AUSTIN (KXAN) — The coolers roll down the dock with 30-packs and hard seltzers stuffed inside.

The arms pulling them almost always belong to someone in their 20s and 30s, visiting from a faraway corner of the country, dressed in a new summer bikini or muscle tank top.

They come here by the hundreds, even thousands, on weekends. As soon as it becomes warm enough to float on a boat comfortably, bachelor and bachelorette parties show up for a reservation booked months ago to have a party boat captain take them around Lake Travis.

“I would say (it’s) 85-90% bachelor and bachelorette parties from out of state,” said Lone Star Party Boat Owner Beau Sisul. “That’s our main customer.”

Sisul has extensive boating experience, and for the last five years he’s built up a fleet of five boats that he and his team of captains charter for people looking to party.

The boats fit up to 22 people, have state-of-the-art sound systems, an upper deck and waterslides that never go unused.

Safety first

Once on board, often with a drink already in hand, these visitors are given a safety speech.

slides on party barges
Party boats with waterslides in Lake Travis’ Devils’ Cove. (KXAN Photo)

Much like a flight attendant prior to takeoff, the captain goes over all the rules. No one upstairs when the boat is moving, no drugs allowed and no jumping over the railings.

This talk runs the risk of going over the same way a flight attendant’s message often does — acknowledged, but not necessarily absorbed, Sisul said.

“You got to be authoritative without being a jerk,” Sisul said. “‘These are my rules. If you don’t buy in, we’re heading back to the dock, no refunds.’ And that sets a tone of like, ‘alright, everyone, if you see someone out of line, tell them to get in line.'”

Heading out to party, but a risk of tragedy

Often as early as 10 a.m., the party boats leave the docks by the dozens and make the short trip to an area on the water known as Devil’s Cove.

Once there, the captains will drop anchor in the small, protected portion of the lake and pass out a long rope to the other captains to tie up in rows of 10 or so boats. On busy weekends, the rows go on and on.

“I’d say easily on a holiday weekend, 200 boats in there,” said Texas Game Warden Justin Barnes, whose job includes the responsibility of responding to emergency calls in the cove.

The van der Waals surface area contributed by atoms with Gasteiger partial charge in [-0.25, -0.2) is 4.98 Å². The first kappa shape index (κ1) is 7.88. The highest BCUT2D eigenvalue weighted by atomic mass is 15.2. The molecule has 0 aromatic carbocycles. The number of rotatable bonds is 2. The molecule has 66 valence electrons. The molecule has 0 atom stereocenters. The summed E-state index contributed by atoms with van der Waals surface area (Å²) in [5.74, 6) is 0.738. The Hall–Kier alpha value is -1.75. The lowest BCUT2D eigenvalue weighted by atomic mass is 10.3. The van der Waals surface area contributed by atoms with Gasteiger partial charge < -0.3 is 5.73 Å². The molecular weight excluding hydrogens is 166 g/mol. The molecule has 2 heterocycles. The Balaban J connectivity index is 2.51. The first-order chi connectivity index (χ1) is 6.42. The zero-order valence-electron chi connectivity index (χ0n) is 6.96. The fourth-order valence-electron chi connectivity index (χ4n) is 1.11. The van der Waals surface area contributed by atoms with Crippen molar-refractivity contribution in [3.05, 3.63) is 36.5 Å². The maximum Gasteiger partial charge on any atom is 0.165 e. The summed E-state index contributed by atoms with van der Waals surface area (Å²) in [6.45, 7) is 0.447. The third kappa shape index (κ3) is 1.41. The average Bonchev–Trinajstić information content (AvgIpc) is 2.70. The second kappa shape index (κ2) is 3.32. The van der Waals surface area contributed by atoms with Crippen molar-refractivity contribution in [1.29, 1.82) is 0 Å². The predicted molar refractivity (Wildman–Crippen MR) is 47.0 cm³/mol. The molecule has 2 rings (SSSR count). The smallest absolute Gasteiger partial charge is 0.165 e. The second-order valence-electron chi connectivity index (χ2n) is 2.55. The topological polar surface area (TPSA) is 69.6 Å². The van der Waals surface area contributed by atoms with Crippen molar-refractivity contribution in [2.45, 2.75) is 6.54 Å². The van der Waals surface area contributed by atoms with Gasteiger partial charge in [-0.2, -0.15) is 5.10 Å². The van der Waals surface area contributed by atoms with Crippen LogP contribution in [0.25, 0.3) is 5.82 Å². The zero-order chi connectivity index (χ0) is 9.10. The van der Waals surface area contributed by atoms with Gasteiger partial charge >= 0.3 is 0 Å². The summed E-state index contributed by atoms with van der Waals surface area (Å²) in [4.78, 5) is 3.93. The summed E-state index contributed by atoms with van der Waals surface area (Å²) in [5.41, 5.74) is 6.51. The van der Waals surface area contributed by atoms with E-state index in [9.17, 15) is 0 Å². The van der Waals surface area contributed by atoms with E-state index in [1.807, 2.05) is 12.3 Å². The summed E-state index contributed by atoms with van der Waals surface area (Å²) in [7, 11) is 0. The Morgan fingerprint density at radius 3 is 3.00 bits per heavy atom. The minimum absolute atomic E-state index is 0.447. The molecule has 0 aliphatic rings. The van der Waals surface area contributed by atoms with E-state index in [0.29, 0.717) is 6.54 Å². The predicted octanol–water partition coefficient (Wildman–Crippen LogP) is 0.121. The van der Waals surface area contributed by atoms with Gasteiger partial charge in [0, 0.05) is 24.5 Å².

Those calls come, and at times include panicked people on the other end of the line.

Seven people have died in the cove since 2010, the year the Travis County Sheriff’s Department started keeping detailed statistics.

“We frequently have people tell us, you know, ‘we were all swimming together, and then after 10 or 15 minutes, we just all of a sudden noticed we hadn’t seen this guy in a while,'” said TCSO Senior Public Information Officer Kristen Dark. “They know the proximity they were in, but they don’t know what happened to that person.”

While a 22-passenger boat is about as big as it gets in Devil’s Cove, boats that are in some cases more than six times bigger head to nearby Starnes Island.

Party barges at Lake Travis' Starnes Island. (KXAN Photo)
Party barges at Lake Travis’ Starnes Island. (KXAN Photo)

The biggest of these so-called “party barges” reports being able to hold up to 140 passengers and are often used for events like fraternity and sorority parties.

These barges have also seen tragedy with the same number of deaths, seven, being reported on them as were reported in Devil’s Cove since 2010.

“Tragedy on party barges runs the gamut of situations,” Dark said. “Sometimes we’ve had people who went down the slide and never resurfaced, people who’ve jumped off the boat, people who’ve been swimming near the boat, some have fallen off the boat. Sometimes these incidents have happened when the boat was in motion and other times when the boat was stationary.”

One of those victims includes Rachel Scott, 25, who fell off the top deck of a party barge and reportedly hit her head before falling in the water. It took search teams nearly five months to recover her body.

Many of the boats have floating foam rafts known as lily pads that people will hold on to while swimming and drinking in the water.

“On a hot sunny day, alcohol is going to affect you faster, you’re going to become impaired and dehydrated faster,” Dark said. “Dehydration is something that’s going to make it harder for you to swim.”

While all boats are required to have a lifejacket on board for every guest, hardly any adults in Devil’s Cove or at Starnes Island wear them.

Sisul said his boats are either custom-made or retrofitted to add taller wrap-around railings to try and keep everyone inside the boat who’s supposed to be. He also said he trains his captains to act as a sort of “babysitter” who puts safety first.

“You can see someone thinking about doing something stupid,” he said. “You got to keep an eye on people the whole time.”

“The Wake: Secrets of Lake Travis” premieres Monday, May 29th on You can watch it on KXAN at 4:30pm and The CW Austin at 7:00am and 9:30pm.